Estate planning and asset protection have to work together. Small estate planning errors can undermine an otherwise effective asset protection plan after the debtor’s death. A Florida appeals court issued a ruling recently where a debtor’s life insurance policy intended for the benefit of his children ended up in the hands of his creditors after his death.
The decedent/debtor owned a life insurance policy on his own life in the amount of $250,000. He had living trust leaving everything equally to his children. The life insurance policy designated his living trust as its beneficiary. The living trust had a provision that directed the successor trustee to pay all of the decedent’s enforceable debts. The decedent’s creditor sought to require the trustee to pay from the living trust the life insurance proceeds to the extent necessary to satisfy the creditor’s money judgment against the decedent.
The case involved two Florida statutes. Statute 222.13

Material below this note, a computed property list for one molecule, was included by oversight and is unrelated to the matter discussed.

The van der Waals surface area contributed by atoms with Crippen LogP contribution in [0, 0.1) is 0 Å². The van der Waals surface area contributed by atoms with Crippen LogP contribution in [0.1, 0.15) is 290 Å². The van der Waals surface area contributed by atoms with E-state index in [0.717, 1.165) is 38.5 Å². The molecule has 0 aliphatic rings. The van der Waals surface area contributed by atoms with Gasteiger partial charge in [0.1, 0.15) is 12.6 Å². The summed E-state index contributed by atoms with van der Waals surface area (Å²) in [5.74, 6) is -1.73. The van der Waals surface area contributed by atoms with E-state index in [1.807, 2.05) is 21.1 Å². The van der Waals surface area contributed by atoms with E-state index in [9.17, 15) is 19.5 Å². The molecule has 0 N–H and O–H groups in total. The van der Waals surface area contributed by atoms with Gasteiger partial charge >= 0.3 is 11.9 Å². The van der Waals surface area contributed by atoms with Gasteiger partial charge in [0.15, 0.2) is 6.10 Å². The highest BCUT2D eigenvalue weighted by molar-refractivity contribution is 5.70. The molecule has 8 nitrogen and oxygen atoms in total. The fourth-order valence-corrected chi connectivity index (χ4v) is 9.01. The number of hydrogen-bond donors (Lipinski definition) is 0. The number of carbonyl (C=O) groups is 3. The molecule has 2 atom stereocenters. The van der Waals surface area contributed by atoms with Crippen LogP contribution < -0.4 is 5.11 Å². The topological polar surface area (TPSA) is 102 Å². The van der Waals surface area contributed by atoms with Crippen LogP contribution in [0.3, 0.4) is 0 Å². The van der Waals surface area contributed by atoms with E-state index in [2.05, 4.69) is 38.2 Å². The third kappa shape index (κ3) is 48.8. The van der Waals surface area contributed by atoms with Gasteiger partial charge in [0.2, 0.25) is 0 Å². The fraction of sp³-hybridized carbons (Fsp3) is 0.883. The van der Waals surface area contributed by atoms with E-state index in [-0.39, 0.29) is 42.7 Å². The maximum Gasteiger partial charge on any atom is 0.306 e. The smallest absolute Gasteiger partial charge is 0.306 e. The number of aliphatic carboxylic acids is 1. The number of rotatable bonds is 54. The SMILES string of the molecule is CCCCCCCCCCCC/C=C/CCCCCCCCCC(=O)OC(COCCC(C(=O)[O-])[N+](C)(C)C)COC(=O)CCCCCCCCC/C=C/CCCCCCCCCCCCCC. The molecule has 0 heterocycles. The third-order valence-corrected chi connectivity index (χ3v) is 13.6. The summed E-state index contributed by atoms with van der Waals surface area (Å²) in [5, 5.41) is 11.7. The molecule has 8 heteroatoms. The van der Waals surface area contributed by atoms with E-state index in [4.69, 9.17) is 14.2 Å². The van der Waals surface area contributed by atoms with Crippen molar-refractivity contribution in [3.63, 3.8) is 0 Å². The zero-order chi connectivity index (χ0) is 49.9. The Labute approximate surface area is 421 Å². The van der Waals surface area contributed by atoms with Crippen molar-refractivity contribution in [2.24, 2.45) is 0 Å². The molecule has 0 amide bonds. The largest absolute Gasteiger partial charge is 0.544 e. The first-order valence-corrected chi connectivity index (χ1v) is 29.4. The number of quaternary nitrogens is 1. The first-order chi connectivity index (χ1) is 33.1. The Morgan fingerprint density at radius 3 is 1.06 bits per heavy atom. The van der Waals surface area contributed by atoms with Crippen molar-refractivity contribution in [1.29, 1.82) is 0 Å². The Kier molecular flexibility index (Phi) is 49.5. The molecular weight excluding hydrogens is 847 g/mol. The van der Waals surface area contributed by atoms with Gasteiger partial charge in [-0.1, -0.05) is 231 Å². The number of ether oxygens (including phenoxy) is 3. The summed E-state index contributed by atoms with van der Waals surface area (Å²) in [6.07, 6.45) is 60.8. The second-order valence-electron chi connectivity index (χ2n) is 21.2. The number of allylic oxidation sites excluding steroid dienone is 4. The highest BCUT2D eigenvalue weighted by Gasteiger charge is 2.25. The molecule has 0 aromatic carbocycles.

provides that life insurance proceeds pass to the insured’s beneficiaries and cannot be seized by the decedent’s lifetime creditors. Statute 733.808(1)
states that life insurance proceeds paid to a trust shall be disposed of under the terms of the trust agreement.
The court held that the trustee must pay the judgment with the life insurance proceed payable to the trust. The court also rejected the trustee’s request to reform ( amend) the trust after death on the basis that the decedent intended that the life insurance proceeds be paid for the benefit of his children rather than his creditors. The court saw evidence that this decedent read and understood the trust agreement and that he knowingly designated the trust as the beneficiary of the insurance policy to provide liquidity for his estate.
The better estate plan would have been to purchase and hold the insurance policy in a separate life insurance trust which gave the insurance trustee discretion to either pay beneficiaries of the estate, but did not require payment of claims. The proceeds of the life policy held in the insurance trust would have been fully protected from the creditors of both the decedent and his children . Morey v. Evergank